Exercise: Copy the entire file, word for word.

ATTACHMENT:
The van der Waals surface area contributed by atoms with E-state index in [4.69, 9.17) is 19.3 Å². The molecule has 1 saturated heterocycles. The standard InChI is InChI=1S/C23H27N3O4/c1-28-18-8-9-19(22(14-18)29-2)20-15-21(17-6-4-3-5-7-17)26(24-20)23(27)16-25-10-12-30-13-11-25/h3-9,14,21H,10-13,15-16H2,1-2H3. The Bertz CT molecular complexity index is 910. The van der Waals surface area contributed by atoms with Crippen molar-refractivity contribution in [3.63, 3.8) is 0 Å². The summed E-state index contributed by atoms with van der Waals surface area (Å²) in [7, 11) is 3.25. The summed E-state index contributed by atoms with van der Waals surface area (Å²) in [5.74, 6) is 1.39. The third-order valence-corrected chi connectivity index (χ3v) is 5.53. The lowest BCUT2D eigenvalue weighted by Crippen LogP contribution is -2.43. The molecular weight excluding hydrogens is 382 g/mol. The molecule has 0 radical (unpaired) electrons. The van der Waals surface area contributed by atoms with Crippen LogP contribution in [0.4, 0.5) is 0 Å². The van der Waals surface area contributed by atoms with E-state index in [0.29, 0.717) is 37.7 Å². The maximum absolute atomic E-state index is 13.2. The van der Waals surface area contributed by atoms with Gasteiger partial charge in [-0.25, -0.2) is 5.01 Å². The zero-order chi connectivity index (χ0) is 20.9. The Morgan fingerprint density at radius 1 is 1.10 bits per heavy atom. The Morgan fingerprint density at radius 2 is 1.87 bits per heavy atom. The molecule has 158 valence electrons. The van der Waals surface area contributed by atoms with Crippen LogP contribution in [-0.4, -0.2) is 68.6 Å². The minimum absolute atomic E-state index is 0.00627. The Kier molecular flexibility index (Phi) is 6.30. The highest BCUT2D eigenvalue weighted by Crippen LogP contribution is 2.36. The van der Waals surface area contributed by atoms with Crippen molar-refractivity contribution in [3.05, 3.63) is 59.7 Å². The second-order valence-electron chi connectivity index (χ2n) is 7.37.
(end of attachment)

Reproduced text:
The van der Waals surface area contributed by atoms with E-state index in [4.69, 9.17) is 19.3 Å². The molecule has 1 saturated heterocycles. The standard InChI is InChI=1S/C23H27N3O4/c1-28-18-8-9-19(22(14-18)29-2)20-15-21(17-6-4-3-5-7-17)26(24-20)23(27)16-25-10-12-30-13-11-25/h3-9,14,21H,10-13,15-16H2,1-2H3. The Bertz CT molecular complexity index is 910. The van der Waals surface area contributed by atoms with Crippen molar-refractivity contribution in [3.63, 3.8) is 0 Å². The summed E-state index contributed by atoms with van der Waals surface area (Å²) in [7, 11) is 3.25. The summed E-state index contributed by atoms with van der Waals surface area (Å²) in [5.74, 6) is 1.39. The third-order valence-corrected chi connectivity index (χ3v) is 5.53. The lowest BCUT2D eigenvalue weighted by Crippen LogP contribution is -2.43. The molecular weight excluding hydrogens is 382 g/mol. The molecule has 0 radical (unpaired) electrons. The van der Waals surface area contributed by atoms with Crippen LogP contribution in [0.4, 0.5) is 0 Å². The van der Waals surface area contributed by atoms with E-state index in [0.29, 0.717) is 37.7 Å². The maximum absolute atomic E-state index is 13.2. The van der Waals surface area contributed by atoms with Gasteiger partial charge in [-0.25, -0.2) is 5.01 Å². The zero-order chi connectivity index (χ0) is 20.9. The Morgan fingerprint density at radius 1 is 1.10 bits per heavy atom. The Morgan fingerprint density at radius 2 is 1.87 bits per heavy atom. The molecule has 158 valence electrons. The van der Waals surface area contributed by atoms with Crippen LogP contribution in [-0.4, -0.2) is 68.6 Å². The minimum absolute atomic E-state index is 0.00627. The Kier molecular flexibility index (Phi) is 6.30. The highest BCUT2D eigenvalue weighted by Crippen LogP contribution is 2.36. The van der Waals surface area contributed by atoms with Crippen molar-refractivity contribution in [3.05, 3.63) is 59.7 Å². The second-order valence-electron chi connectivity index (χ2n) is 7.37.